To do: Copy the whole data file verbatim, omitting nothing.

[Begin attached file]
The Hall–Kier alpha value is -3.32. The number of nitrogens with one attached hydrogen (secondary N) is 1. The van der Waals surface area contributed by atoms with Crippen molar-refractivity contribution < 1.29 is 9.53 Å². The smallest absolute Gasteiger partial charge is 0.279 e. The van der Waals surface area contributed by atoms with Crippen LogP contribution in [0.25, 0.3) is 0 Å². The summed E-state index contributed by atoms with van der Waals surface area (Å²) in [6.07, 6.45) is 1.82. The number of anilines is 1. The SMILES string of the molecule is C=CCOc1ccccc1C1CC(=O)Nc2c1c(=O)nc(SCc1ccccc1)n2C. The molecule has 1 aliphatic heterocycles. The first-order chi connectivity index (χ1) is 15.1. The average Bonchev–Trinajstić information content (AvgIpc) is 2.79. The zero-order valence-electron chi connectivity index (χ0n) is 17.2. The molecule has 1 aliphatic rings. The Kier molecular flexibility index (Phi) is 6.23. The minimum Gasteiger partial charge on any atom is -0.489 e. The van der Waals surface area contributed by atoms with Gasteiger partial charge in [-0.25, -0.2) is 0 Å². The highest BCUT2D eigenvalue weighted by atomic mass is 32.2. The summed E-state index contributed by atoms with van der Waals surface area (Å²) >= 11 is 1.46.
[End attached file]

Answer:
The Hall–Kier alpha value is -3.32. The number of nitrogens with one attached hydrogen (secondary N) is 1. The van der Waals surface area contributed by atoms with Crippen molar-refractivity contribution < 1.29 is 9.53 Å². The smallest absolute Gasteiger partial charge is 0.279 e. The van der Waals surface area contributed by atoms with Crippen LogP contribution in [0.25, 0.3) is 0 Å². The summed E-state index contributed by atoms with van der Waals surface area (Å²) in [6.07, 6.45) is 1.82. The number of anilines is 1. The SMILES string of the molecule is C=CCOc1ccccc1C1CC(=O)Nc2c1c(=O)nc(SCc1ccccc1)n2C. The molecule has 1 aliphatic heterocycles. The first-order chi connectivity index (χ1) is 15.1. The average Bonchev–Trinajstić information content (AvgIpc) is 2.79. The zero-order valence-electron chi connectivity index (χ0n) is 17.2. The molecule has 1 aliphatic rings. The Kier molecular flexibility index (Phi) is 6.23. The minimum Gasteiger partial charge on any atom is -0.489 e. The van der Waals surface area contributed by atoms with Gasteiger partial charge in [-0.25, -0.2) is 0 Å². The highest BCUT2D eigenvalue weighted by atomic mass is 32.2. The summed E-state index contributed by atoms with van der Waals surface area (Å²) >= 11 is 1.46.